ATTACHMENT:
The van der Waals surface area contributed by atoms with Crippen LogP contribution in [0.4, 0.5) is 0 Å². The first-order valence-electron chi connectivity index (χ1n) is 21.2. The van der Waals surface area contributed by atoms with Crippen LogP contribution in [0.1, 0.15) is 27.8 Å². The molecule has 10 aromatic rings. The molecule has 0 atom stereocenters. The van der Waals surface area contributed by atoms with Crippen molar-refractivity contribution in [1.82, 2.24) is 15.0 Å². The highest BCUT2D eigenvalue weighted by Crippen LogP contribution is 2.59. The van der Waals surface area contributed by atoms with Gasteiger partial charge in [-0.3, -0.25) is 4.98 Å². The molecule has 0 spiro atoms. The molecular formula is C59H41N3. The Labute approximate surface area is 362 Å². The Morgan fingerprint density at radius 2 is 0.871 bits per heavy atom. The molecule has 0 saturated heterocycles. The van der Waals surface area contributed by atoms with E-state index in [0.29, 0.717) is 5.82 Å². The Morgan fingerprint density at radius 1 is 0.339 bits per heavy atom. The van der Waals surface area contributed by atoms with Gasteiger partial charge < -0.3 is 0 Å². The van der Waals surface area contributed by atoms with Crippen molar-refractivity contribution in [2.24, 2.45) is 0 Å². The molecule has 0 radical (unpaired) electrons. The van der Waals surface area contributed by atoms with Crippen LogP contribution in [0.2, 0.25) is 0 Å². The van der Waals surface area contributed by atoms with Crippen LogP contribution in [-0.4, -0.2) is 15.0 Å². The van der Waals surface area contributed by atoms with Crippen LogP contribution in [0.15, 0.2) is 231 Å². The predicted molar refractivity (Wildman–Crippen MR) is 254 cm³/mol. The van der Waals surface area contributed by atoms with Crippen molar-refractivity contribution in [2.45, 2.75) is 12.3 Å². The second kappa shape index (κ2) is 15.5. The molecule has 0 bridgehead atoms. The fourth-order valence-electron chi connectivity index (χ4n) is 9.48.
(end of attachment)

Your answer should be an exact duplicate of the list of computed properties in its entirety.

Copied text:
The van der Waals surface area contributed by atoms with Crippen LogP contribution in [0.4, 0.5) is 0 Å². The first-order valence-electron chi connectivity index (χ1n) is 21.2. The van der Waals surface area contributed by atoms with Crippen LogP contribution in [0.1, 0.15) is 27.8 Å². The molecule has 10 aromatic rings. The molecule has 0 atom stereocenters. The van der Waals surface area contributed by atoms with Crippen molar-refractivity contribution in [1.82, 2.24) is 15.0 Å². The highest BCUT2D eigenvalue weighted by Crippen LogP contribution is 2.59. The van der Waals surface area contributed by atoms with Gasteiger partial charge in [-0.3, -0.25) is 4.98 Å². The molecule has 0 spiro atoms. The molecular formula is C59H41N3. The Labute approximate surface area is 362 Å². The Morgan fingerprint density at radius 2 is 0.871 bits per heavy atom. The molecule has 0 saturated heterocycles. The van der Waals surface area contributed by atoms with E-state index in [0.29, 0.717) is 5.82 Å². The Morgan fingerprint density at radius 1 is 0.339 bits per heavy atom. The van der Waals surface area contributed by atoms with Gasteiger partial charge < -0.3 is 0 Å². The van der Waals surface area contributed by atoms with Crippen molar-refractivity contribution in [2.24, 2.45) is 0 Å². The molecule has 0 radical (unpaired) electrons. The van der Waals surface area contributed by atoms with Crippen LogP contribution in [0.2, 0.25) is 0 Å². The van der Waals surface area contributed by atoms with Crippen LogP contribution in [-0.4, -0.2) is 15.0 Å². The van der Waals surface area contributed by atoms with Crippen LogP contribution in [0.15, 0.2) is 231 Å². The predicted molar refractivity (Wildman–Crippen MR) is 254 cm³/mol. The van der Waals surface area contributed by atoms with Crippen molar-refractivity contribution in [2.45, 2.75) is 12.3 Å². The second kappa shape index (κ2) is 15.5. The molecule has 0 bridgehead atoms. The fourth-order valence-electron chi connectivity index (χ4n) is 9.48.